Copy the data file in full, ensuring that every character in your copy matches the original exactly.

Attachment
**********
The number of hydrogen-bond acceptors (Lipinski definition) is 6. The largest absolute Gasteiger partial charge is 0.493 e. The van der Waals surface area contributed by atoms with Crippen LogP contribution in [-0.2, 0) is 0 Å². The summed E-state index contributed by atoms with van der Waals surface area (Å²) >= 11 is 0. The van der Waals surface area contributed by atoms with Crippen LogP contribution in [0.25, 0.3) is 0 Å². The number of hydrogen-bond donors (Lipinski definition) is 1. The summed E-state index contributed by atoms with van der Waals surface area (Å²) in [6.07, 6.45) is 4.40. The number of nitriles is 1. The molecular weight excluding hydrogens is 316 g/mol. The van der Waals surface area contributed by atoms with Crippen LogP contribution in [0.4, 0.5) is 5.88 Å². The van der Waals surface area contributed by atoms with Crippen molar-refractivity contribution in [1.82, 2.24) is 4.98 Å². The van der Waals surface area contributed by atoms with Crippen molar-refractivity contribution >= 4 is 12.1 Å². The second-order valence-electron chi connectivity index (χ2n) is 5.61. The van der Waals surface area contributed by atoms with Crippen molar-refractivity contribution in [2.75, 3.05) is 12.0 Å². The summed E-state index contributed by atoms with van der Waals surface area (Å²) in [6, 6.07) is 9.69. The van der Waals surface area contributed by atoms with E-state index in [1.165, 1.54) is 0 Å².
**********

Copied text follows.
The number of hydrogen-bond acceptors (Lipinski definition) is 6. The largest absolute Gasteiger partial charge is 0.493 e. The van der Waals surface area contributed by atoms with Crippen LogP contribution in [-0.2, 0) is 0 Å². The summed E-state index contributed by atoms with van der Waals surface area (Å²) >= 11 is 0. The van der Waals surface area contributed by atoms with Crippen LogP contribution in [0.25, 0.3) is 0 Å². The number of hydrogen-bond donors (Lipinski definition) is 1. The summed E-state index contributed by atoms with van der Waals surface area (Å²) in [6.07, 6.45) is 4.40. The number of nitriles is 1. The molecular weight excluding hydrogens is 316 g/mol. The van der Waals surface area contributed by atoms with Crippen LogP contribution in [0.4, 0.5) is 5.88 Å². The van der Waals surface area contributed by atoms with Crippen molar-refractivity contribution in [1.82, 2.24) is 4.98 Å². The van der Waals surface area contributed by atoms with Crippen molar-refractivity contribution >= 4 is 12.1 Å². The second-order valence-electron chi connectivity index (χ2n) is 5.61. The van der Waals surface area contributed by atoms with Crippen molar-refractivity contribution in [2.75, 3.05) is 12.0 Å². The summed E-state index contributed by atoms with van der Waals surface area (Å²) in [6, 6.07) is 9.69. The van der Waals surface area contributed by atoms with E-state index in [1.165, 1.54) is 0 Å².